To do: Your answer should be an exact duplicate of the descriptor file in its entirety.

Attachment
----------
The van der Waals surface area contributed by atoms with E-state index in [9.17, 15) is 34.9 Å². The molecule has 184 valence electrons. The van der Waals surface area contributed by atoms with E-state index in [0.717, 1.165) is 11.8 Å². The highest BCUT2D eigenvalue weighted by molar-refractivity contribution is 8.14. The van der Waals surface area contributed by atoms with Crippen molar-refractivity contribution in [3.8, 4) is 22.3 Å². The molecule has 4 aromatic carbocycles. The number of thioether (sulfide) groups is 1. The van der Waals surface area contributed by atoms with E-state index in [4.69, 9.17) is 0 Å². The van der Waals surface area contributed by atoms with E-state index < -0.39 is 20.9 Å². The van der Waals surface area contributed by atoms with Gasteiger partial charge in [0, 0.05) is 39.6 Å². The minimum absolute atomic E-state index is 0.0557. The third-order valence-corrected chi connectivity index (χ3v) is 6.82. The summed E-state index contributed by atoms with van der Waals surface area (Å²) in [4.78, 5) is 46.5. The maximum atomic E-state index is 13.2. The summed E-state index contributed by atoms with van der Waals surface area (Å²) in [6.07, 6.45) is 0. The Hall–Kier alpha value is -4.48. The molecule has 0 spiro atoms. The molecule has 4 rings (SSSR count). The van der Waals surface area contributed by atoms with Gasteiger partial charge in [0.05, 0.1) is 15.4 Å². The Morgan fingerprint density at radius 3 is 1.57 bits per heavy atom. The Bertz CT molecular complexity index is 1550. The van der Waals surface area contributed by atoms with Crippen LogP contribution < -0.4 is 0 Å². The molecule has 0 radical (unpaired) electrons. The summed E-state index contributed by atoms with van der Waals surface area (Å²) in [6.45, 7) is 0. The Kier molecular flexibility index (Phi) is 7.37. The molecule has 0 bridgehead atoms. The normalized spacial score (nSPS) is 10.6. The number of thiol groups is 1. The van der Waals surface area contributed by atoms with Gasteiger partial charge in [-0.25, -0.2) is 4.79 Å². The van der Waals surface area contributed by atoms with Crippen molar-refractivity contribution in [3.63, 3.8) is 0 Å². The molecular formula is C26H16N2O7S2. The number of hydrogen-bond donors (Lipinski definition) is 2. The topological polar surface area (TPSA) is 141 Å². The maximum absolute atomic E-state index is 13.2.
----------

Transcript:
The van der Waals surface area contributed by atoms with E-state index in [9.17, 15) is 34.9 Å². The molecule has 184 valence electrons. The van der Waals surface area contributed by atoms with E-state index in [0.717, 1.165) is 11.8 Å². The highest BCUT2D eigenvalue weighted by molar-refractivity contribution is 8.14. The van der Waals surface area contributed by atoms with Crippen molar-refractivity contribution in [3.8, 4) is 22.3 Å². The molecule has 4 aromatic carbocycles. The number of thioether (sulfide) groups is 1. The van der Waals surface area contributed by atoms with E-state index in [4.69, 9.17) is 0 Å². The van der Waals surface area contributed by atoms with E-state index < -0.39 is 20.9 Å². The van der Waals surface area contributed by atoms with Gasteiger partial charge in [0, 0.05) is 39.6 Å². The minimum absolute atomic E-state index is 0.0557. The third-order valence-corrected chi connectivity index (χ3v) is 6.82. The summed E-state index contributed by atoms with van der Waals surface area (Å²) in [4.78, 5) is 46.5. The maximum atomic E-state index is 13.2. The summed E-state index contributed by atoms with van der Waals surface area (Å²) in [6.07, 6.45) is 0. The Hall–Kier alpha value is -4.48. The molecule has 0 spiro atoms. The molecule has 4 rings (SSSR count). The van der Waals surface area contributed by atoms with Gasteiger partial charge in [0.05, 0.1) is 15.4 Å². The Morgan fingerprint density at radius 3 is 1.57 bits per heavy atom. The Bertz CT molecular complexity index is 1550. The van der Waals surface area contributed by atoms with Crippen LogP contribution < -0.4 is 0 Å². The molecule has 0 radical (unpaired) electrons. The summed E-state index contributed by atoms with van der Waals surface area (Å²) in [6.45, 7) is 0. The Kier molecular flexibility index (Phi) is 7.37. The molecule has 0 bridgehead atoms. The normalized spacial score (nSPS) is 10.6. The number of thiol groups is 1. The van der Waals surface area contributed by atoms with Gasteiger partial charge in [-0.25, -0.2) is 4.79 Å². The van der Waals surface area contributed by atoms with Crippen molar-refractivity contribution in [3.63, 3.8) is 0 Å². The molecular formula is C26H16N2O7S2. The number of hydrogen-bond donors (Lipinski definition) is 2. The topological polar surface area (TPSA) is 141 Å². The maximum absolute atomic E-state index is 13.2.